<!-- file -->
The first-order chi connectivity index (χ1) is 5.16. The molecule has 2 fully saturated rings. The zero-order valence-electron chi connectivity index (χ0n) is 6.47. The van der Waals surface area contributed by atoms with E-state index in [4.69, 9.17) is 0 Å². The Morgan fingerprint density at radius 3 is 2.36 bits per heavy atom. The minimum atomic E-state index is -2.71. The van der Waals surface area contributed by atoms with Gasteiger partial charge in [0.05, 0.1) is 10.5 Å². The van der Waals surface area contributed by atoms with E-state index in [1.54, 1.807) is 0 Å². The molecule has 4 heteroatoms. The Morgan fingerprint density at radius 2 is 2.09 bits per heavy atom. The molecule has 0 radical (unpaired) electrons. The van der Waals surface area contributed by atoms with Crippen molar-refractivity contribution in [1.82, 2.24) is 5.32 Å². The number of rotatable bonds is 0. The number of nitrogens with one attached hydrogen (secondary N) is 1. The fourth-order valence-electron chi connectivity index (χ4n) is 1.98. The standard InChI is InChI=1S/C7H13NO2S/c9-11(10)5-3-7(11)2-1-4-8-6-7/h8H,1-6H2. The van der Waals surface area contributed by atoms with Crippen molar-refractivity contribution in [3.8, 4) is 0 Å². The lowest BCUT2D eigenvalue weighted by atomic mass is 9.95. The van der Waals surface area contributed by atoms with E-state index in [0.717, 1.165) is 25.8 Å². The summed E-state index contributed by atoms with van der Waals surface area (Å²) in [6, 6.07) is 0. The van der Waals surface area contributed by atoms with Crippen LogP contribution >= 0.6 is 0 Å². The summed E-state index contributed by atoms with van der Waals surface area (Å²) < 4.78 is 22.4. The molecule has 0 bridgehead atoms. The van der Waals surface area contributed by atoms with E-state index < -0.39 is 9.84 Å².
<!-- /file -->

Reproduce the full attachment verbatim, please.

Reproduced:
The first-order chi connectivity index (χ1) is 5.16. The molecule has 2 fully saturated rings. The zero-order valence-electron chi connectivity index (χ0n) is 6.47. The van der Waals surface area contributed by atoms with E-state index in [4.69, 9.17) is 0 Å². The Morgan fingerprint density at radius 3 is 2.36 bits per heavy atom. The minimum atomic E-state index is -2.71. The van der Waals surface area contributed by atoms with Gasteiger partial charge in [0.05, 0.1) is 10.5 Å². The van der Waals surface area contributed by atoms with E-state index in [1.54, 1.807) is 0 Å². The molecule has 4 heteroatoms. The Morgan fingerprint density at radius 2 is 2.09 bits per heavy atom. The molecule has 0 radical (unpaired) electrons. The van der Waals surface area contributed by atoms with Crippen molar-refractivity contribution in [1.82, 2.24) is 5.32 Å². The number of rotatable bonds is 0. The number of nitrogens with one attached hydrogen (secondary N) is 1. The fourth-order valence-electron chi connectivity index (χ4n) is 1.98. The standard InChI is InChI=1S/C7H13NO2S/c9-11(10)5-3-7(11)2-1-4-8-6-7/h8H,1-6H2. The van der Waals surface area contributed by atoms with Crippen molar-refractivity contribution in [3.8, 4) is 0 Å². The lowest BCUT2D eigenvalue weighted by atomic mass is 9.95. The van der Waals surface area contributed by atoms with E-state index in [0.717, 1.165) is 25.8 Å². The summed E-state index contributed by atoms with van der Waals surface area (Å²) in [6, 6.07) is 0. The van der Waals surface area contributed by atoms with Crippen LogP contribution >= 0.6 is 0 Å². The summed E-state index contributed by atoms with van der Waals surface area (Å²) < 4.78 is 22.4. The molecule has 0 bridgehead atoms. The van der Waals surface area contributed by atoms with E-state index < -0.39 is 9.84 Å².